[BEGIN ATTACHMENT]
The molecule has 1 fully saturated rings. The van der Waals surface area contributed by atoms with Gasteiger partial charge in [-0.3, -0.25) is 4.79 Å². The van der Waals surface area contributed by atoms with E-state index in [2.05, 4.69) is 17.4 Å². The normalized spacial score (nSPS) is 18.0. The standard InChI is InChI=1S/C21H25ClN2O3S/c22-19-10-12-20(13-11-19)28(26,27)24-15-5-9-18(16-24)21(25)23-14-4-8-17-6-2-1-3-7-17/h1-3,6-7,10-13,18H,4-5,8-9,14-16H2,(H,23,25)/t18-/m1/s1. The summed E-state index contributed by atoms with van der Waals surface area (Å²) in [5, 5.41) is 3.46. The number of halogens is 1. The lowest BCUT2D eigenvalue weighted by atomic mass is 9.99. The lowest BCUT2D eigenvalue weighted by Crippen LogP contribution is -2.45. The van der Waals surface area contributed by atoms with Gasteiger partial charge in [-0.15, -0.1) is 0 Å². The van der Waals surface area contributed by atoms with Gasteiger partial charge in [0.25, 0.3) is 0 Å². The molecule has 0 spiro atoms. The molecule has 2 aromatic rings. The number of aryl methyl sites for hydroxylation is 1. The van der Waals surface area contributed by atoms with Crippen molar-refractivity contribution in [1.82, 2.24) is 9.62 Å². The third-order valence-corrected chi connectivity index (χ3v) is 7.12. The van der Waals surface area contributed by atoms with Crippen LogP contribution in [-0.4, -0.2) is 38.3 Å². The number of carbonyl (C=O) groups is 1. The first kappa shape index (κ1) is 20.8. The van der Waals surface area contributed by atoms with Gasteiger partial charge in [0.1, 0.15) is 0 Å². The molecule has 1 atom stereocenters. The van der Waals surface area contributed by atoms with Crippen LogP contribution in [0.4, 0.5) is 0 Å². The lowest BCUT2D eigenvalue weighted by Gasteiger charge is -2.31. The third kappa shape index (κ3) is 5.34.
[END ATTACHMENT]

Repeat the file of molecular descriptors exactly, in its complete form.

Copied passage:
The molecule has 1 fully saturated rings. The van der Waals surface area contributed by atoms with Gasteiger partial charge in [-0.3, -0.25) is 4.79 Å². The van der Waals surface area contributed by atoms with E-state index in [2.05, 4.69) is 17.4 Å². The normalized spacial score (nSPS) is 18.0. The standard InChI is InChI=1S/C21H25ClN2O3S/c22-19-10-12-20(13-11-19)28(26,27)24-15-5-9-18(16-24)21(25)23-14-4-8-17-6-2-1-3-7-17/h1-3,6-7,10-13,18H,4-5,8-9,14-16H2,(H,23,25)/t18-/m1/s1. The summed E-state index contributed by atoms with van der Waals surface area (Å²) in [5, 5.41) is 3.46. The number of halogens is 1. The lowest BCUT2D eigenvalue weighted by atomic mass is 9.99. The lowest BCUT2D eigenvalue weighted by Crippen LogP contribution is -2.45. The van der Waals surface area contributed by atoms with Gasteiger partial charge in [-0.15, -0.1) is 0 Å². The van der Waals surface area contributed by atoms with Gasteiger partial charge in [0.25, 0.3) is 0 Å². The molecule has 0 spiro atoms. The molecule has 2 aromatic rings. The number of aryl methyl sites for hydroxylation is 1. The van der Waals surface area contributed by atoms with Crippen molar-refractivity contribution in [1.82, 2.24) is 9.62 Å². The third-order valence-corrected chi connectivity index (χ3v) is 7.12. The van der Waals surface area contributed by atoms with Crippen LogP contribution in [-0.4, -0.2) is 38.3 Å². The number of carbonyl (C=O) groups is 1. The first kappa shape index (κ1) is 20.8. The van der Waals surface area contributed by atoms with Gasteiger partial charge in [0.1, 0.15) is 0 Å². The molecule has 1 atom stereocenters. The van der Waals surface area contributed by atoms with Crippen LogP contribution in [0.4, 0.5) is 0 Å². The lowest BCUT2D eigenvalue weighted by Gasteiger charge is -2.31. The third kappa shape index (κ3) is 5.34.